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Tuesday 3 October 2023 Dublin: 11°C
# rural ireland
'Significant interest' expected as first National Broadband tender issued
300 Broadband Connection Points are due to be set up in GAA clubs, community centres and public libraries.

THE DEPARTMENT OF Rural and Community Development expects “significant interest” from providers after issuing a tender for wireless access points for the National Broadband Plan. 

The tender is for 300 Broadband Connection Points (BCP) to be set up in GAA clubs, community centres and public libraries in six regions across Ireland.

The Department estimates that whichever service provider is awarded this contract could be paid as much as €800,000 over a three-year period for installation services.  

The NBP is the Government’s plan to roll-out high-speed broadband to 1.1 million people living and working in nearly 540,000 premises – homes, schools, businesses and farms – where commercial operators won’t commit to delivering service. 

In November, the Government signed off on a €3 billion contract after The European Commission granted State Aid for the project, which has been beset by delays. 

The tender issued by the Department includes installing network equipment – wireless routers and control boxes – as well as ongoing internet services.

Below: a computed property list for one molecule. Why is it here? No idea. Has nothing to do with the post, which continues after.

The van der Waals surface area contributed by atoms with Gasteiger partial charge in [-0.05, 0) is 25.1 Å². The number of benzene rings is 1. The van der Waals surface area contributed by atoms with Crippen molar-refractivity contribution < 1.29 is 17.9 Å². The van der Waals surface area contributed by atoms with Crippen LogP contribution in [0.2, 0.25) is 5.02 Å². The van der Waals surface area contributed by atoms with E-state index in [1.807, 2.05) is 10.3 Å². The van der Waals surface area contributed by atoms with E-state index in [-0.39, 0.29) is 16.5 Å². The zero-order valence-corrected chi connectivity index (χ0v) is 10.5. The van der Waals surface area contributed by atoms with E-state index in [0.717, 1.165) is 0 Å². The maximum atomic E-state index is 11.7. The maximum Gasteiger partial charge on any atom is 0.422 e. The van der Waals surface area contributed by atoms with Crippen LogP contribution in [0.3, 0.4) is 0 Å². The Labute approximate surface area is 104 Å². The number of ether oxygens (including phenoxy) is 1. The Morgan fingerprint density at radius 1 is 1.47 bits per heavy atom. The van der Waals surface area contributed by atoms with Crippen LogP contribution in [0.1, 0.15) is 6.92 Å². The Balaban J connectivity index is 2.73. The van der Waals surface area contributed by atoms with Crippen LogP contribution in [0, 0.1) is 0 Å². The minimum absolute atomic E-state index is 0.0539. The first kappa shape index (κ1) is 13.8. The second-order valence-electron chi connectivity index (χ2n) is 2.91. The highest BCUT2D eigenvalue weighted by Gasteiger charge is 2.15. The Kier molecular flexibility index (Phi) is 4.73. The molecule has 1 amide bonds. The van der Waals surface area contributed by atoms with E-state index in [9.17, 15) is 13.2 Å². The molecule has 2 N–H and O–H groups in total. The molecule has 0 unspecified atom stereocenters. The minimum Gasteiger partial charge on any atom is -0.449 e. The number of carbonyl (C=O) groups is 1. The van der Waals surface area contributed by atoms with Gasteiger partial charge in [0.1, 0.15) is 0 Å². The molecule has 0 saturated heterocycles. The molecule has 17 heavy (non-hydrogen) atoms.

A spokesperson for the Department said it “anticipates a significant level of interest from telecoms operators in this initiative…given that BCPs will be the first connections established under National Broadband Plan.”

National Broadband Ireland was awarded a contract for NBP in November after a controversial bidding process which led to leading bidders withdrawing from consideration. A contract was expected to be awarded in 2018. 

Former communications Minister Denis Naughten resigned, however, after revelations of meetings with Head of Granahan McCourt, David McCourt.

Granahan McCourt was the sole remaining bidder when it was granted ‘Preferred Bidder’ status in 2019. 

Opposition parties have criticised Government for signing the NPB contract, arguing Ireland’s broadband network should be publicly owned considering the State is investing significant money in it. 

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